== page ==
N2 - Physostigmine, aldicarb and carbaryl were potent inhibitors of acetylcholinesterase (AChE). The physostigmine inhibited AChE fluoresced at 300 nm excitation and 500 nm emission wavelengths, but the aldicarb and carbaryl inhibited enzyme did not. This suggests that the carbamylated active center is not the fluorescing site in AChE. The fluorescence intensity of physostigmine inhibited AChE decreased with increasing the substrate (acetylthiocholine) concentration, thus indicating that physostigmine binding to the active site is essential for the development of fluorescence. Thus, the physostigmine-inhibited AChE fluoresces due to the binding of trimethylpyrrolo[2,3-b]indol (TMPI) moiety, formed by the hydrolysis of physostigmine, to a peripheral site in AChE. The fluorescence intensity of the physostigmine-inhibited enzyme decreased when the inhibited-enzyme was dialyzed for either 30 min that poorly reactivated the enzyme or 180 min that fully reactivated the enzyme. This suggests that dialysis dissociates the AChE-TMP1 complex much faster than it reactivates the carbamylated AChE. Ephedrine, propranolol and phenothiazines including trifluoparazine (TPZ) caused non competitive inhibition, while hexamethonium caused an uncompetitive inhibition of AChE activity. TPZ, upon binding with AChE, formed a fluorescent TPZ-enzyme complex. The fluorescence intensity of TPZ AChE complex was effectively decreased by ephedrine, but not by propranolol or hexamethonium. This indicates that TPZ and ephedrine bind to the same site in AChE which is different from the site/or sites to which propranolol or hexamethonium bind. Hexamethonium protected AChE from inhibition by carbamates and decreased the fluorescence intensity of the physostigmine-inhibited AChE. Phenothiazines and ephedrine did not modulate the enzyme inhibition or the fluorescence intensity of the physostigmine-inhibited AChE. Propranolol and TPZ potentiated the enzyme inhibition and increased the fluorescence intensity in the presence of physostigmine. These compounds, however, did not affect the inhibition of AChE by carbaryl or aldicarb. Ephedrine blocked the effects of TPZ, but did not alter the effects of propranolol on physostigmine-inhibited AChE. AChE, therefore, contains multiple peripheral binding sites which, upon binding to specific ligands, transduce differential signals to the active center.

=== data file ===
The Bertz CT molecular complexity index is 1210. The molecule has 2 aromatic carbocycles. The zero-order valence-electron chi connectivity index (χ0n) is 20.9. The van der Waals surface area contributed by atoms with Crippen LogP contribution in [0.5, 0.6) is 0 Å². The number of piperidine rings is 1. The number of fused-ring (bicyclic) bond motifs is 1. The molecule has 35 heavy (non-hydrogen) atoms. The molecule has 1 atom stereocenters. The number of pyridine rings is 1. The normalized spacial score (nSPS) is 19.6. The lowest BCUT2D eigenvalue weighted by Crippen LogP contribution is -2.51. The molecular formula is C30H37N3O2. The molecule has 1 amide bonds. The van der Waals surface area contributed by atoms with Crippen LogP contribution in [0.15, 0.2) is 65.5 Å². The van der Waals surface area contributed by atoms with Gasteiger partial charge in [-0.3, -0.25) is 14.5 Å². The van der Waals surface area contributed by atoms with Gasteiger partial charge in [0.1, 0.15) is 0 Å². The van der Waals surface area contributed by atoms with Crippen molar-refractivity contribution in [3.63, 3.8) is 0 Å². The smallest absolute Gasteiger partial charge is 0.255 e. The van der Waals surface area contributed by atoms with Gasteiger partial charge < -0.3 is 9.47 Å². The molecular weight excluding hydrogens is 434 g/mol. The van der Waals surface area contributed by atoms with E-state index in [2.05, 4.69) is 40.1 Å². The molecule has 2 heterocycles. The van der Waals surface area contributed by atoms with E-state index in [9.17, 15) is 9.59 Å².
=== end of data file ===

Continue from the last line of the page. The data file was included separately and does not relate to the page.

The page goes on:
AB - Physostigmine, aldicarb and carbaryl were potent inhibitors of acetylcholinesterase (AChE). The physostigmine inhibited AChE fluoresced at 300 nm excitation and 500 nm emission wavelengths, but the aldicarb and carbaryl inhibited enzyme did not. This suggests that the carbamylated active center is not the fluorescing site in AChE. The fluorescence intensity of physostigmine inhibited AChE decreased with increasing the substrate (acetylthiocholine) concentration, thus indicating that physostigmine binding to the active site is essential for the development of fluorescence. Thus, the physostigmine-inhibited AChE fluoresces due to the binding of trimethylpyrrolo[2,3-b]indol (TMPI) moiety, formed by the hydrolysis of physostigmine, to a peripheral site in AChE. The fluorescence intensity of the physostigmine-inhibited enzyme decreased when the inhibited-enzyme was dialyzed for either 30 min that poorly reactivated the enzyme or 180 min that fully reactivated the enzyme. This suggests that dialysis dissociates the AChE-TMP1 complex much faster than it reactivates the carbamylated AChE. Ephedrine, propranolol and phenothiazines including trifluoparazine (TPZ) caused non competitive inhibition, while hexamethonium caused an uncompetitive inhibition of AChE activity. TPZ, upon binding with AChE, formed a fluorescent TPZ-enzyme complex. The fluorescence intensity of TPZ AChE complex was effectively decreased by ephedrine, but not by propranolol or hexamethonium. This indicates that TPZ and ephedrine bind to the same site in AChE which is different from the site/or sites to which propranolol or hexamethonium bind. Hexamethonium protected AChE from inhibition by carbamates and decreased the fluorescence intensity of the physostigmine-inhibited AChE. Phenothiazines and ephedrine did not modulate the enzyme inhibition or the fluorescence intensity of the physostigmine-inhibited AChE. Propranolol and TPZ potentiated the enzyme inhibition and increased the fluorescence intensity in the presence of physostigmine. These compounds, however, did not affect the inhibition of AChE by carbaryl or aldicarb. Ephedrine blocked the effects of TPZ, but did not alter the effects of propranolol on physostigmine-inhibited AChE. AChE, therefore, contains multiple peripheral binding sites which, upon binding to specific ligands, transduce differential signals to the active center.

KW - Acetylcholinesterase

KW - Active site

KW - Carbamates

KW - Carbamylation

KW - Fluorescence

KW - Peripheral site

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U2 - 10.1016/S0742-8413(97)00196-5

DO - 10.1016/S0742-8413(97)00196-5

M3 - Article